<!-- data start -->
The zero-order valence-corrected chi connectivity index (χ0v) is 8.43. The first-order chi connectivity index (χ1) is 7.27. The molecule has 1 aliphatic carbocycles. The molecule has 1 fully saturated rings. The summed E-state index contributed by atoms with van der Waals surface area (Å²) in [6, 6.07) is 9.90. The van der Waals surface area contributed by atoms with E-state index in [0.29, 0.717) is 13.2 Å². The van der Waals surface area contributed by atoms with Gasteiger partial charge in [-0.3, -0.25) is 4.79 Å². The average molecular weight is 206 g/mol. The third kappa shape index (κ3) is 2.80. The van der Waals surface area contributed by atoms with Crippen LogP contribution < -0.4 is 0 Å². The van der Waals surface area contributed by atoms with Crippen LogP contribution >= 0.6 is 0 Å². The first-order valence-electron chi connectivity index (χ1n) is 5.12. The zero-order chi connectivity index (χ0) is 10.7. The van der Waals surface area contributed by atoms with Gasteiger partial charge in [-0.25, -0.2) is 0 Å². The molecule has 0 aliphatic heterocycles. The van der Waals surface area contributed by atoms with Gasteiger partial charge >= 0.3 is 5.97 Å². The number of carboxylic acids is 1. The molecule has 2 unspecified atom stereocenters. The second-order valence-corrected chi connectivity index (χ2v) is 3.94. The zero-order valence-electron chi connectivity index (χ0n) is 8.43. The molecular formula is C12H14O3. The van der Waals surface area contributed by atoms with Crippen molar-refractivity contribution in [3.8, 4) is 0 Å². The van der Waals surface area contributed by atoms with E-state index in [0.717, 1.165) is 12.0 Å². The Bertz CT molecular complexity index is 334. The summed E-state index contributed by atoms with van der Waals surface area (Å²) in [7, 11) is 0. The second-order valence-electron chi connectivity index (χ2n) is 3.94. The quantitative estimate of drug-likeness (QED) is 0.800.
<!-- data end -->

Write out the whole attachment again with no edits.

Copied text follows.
The zero-order valence-corrected chi connectivity index (χ0v) is 8.43. The first-order chi connectivity index (χ1) is 7.27. The molecule has 1 aliphatic carbocycles. The molecule has 1 fully saturated rings. The summed E-state index contributed by atoms with van der Waals surface area (Å²) in [6, 6.07) is 9.90. The van der Waals surface area contributed by atoms with E-state index in [0.29, 0.717) is 13.2 Å². The van der Waals surface area contributed by atoms with Gasteiger partial charge in [-0.3, -0.25) is 4.79 Å². The average molecular weight is 206 g/mol. The third kappa shape index (κ3) is 2.80. The van der Waals surface area contributed by atoms with Crippen LogP contribution < -0.4 is 0 Å². The van der Waals surface area contributed by atoms with Crippen LogP contribution >= 0.6 is 0 Å². The first-order valence-electron chi connectivity index (χ1n) is 5.12. The zero-order chi connectivity index (χ0) is 10.7. The van der Waals surface area contributed by atoms with Gasteiger partial charge in [-0.25, -0.2) is 0 Å². The molecule has 0 aliphatic heterocycles. The van der Waals surface area contributed by atoms with Gasteiger partial charge >= 0.3 is 5.97 Å². The number of carboxylic acids is 1. The molecule has 2 unspecified atom stereocenters. The second-order valence-corrected chi connectivity index (χ2v) is 3.94. The zero-order valence-electron chi connectivity index (χ0n) is 8.43. The molecular formula is C12H14O3. The van der Waals surface area contributed by atoms with Crippen molar-refractivity contribution in [3.8, 4) is 0 Å². The van der Waals surface area contributed by atoms with E-state index in [0.717, 1.165) is 12.0 Å². The Bertz CT molecular complexity index is 334. The summed E-state index contributed by atoms with van der Waals surface area (Å²) in [7, 11) is 0. The second-order valence-electron chi connectivity index (χ2n) is 3.94. The quantitative estimate of drug-likeness (QED) is 0.800.